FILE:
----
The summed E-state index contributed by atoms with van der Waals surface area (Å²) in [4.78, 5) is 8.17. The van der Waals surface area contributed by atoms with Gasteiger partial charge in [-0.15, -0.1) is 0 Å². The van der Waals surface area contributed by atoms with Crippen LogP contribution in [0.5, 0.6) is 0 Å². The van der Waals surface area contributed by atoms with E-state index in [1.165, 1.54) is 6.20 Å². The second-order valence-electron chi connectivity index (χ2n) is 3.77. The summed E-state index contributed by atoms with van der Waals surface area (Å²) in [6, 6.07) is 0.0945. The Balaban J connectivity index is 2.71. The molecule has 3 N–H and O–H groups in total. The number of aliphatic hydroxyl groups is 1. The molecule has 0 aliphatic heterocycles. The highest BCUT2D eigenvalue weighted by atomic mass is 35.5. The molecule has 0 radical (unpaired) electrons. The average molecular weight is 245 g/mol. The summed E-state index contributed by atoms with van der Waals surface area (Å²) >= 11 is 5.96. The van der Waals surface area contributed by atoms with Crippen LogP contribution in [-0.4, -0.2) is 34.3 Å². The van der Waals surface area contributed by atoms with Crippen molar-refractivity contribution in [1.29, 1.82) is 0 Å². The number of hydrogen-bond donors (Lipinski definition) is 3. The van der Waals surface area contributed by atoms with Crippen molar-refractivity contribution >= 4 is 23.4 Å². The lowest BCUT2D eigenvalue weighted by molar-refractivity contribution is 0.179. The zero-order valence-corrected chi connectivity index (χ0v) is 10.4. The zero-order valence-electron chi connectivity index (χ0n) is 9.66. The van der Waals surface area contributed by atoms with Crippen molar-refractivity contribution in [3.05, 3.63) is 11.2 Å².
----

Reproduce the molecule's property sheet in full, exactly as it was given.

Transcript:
The summed E-state index contributed by atoms with van der Waals surface area (Å²) in [4.78, 5) is 8.17. The van der Waals surface area contributed by atoms with Gasteiger partial charge in [-0.15, -0.1) is 0 Å². The van der Waals surface area contributed by atoms with Crippen LogP contribution in [0.5, 0.6) is 0 Å². The van der Waals surface area contributed by atoms with E-state index in [1.165, 1.54) is 6.20 Å². The second-order valence-electron chi connectivity index (χ2n) is 3.77. The summed E-state index contributed by atoms with van der Waals surface area (Å²) in [6, 6.07) is 0.0945. The Balaban J connectivity index is 2.71. The molecule has 3 N–H and O–H groups in total. The number of aliphatic hydroxyl groups is 1. The molecule has 0 aliphatic heterocycles. The highest BCUT2D eigenvalue weighted by atomic mass is 35.5. The molecule has 0 radical (unpaired) electrons. The average molecular weight is 245 g/mol. The summed E-state index contributed by atoms with van der Waals surface area (Å²) >= 11 is 5.96. The van der Waals surface area contributed by atoms with Crippen LogP contribution in [-0.4, -0.2) is 34.3 Å². The van der Waals surface area contributed by atoms with Crippen molar-refractivity contribution in [1.29, 1.82) is 0 Å². The number of hydrogen-bond donors (Lipinski definition) is 3. The van der Waals surface area contributed by atoms with Crippen molar-refractivity contribution >= 4 is 23.4 Å². The lowest BCUT2D eigenvalue weighted by molar-refractivity contribution is 0.179. The zero-order valence-corrected chi connectivity index (χ0v) is 10.4. The zero-order valence-electron chi connectivity index (χ0n) is 9.66. The van der Waals surface area contributed by atoms with Crippen molar-refractivity contribution in [3.05, 3.63) is 11.2 Å².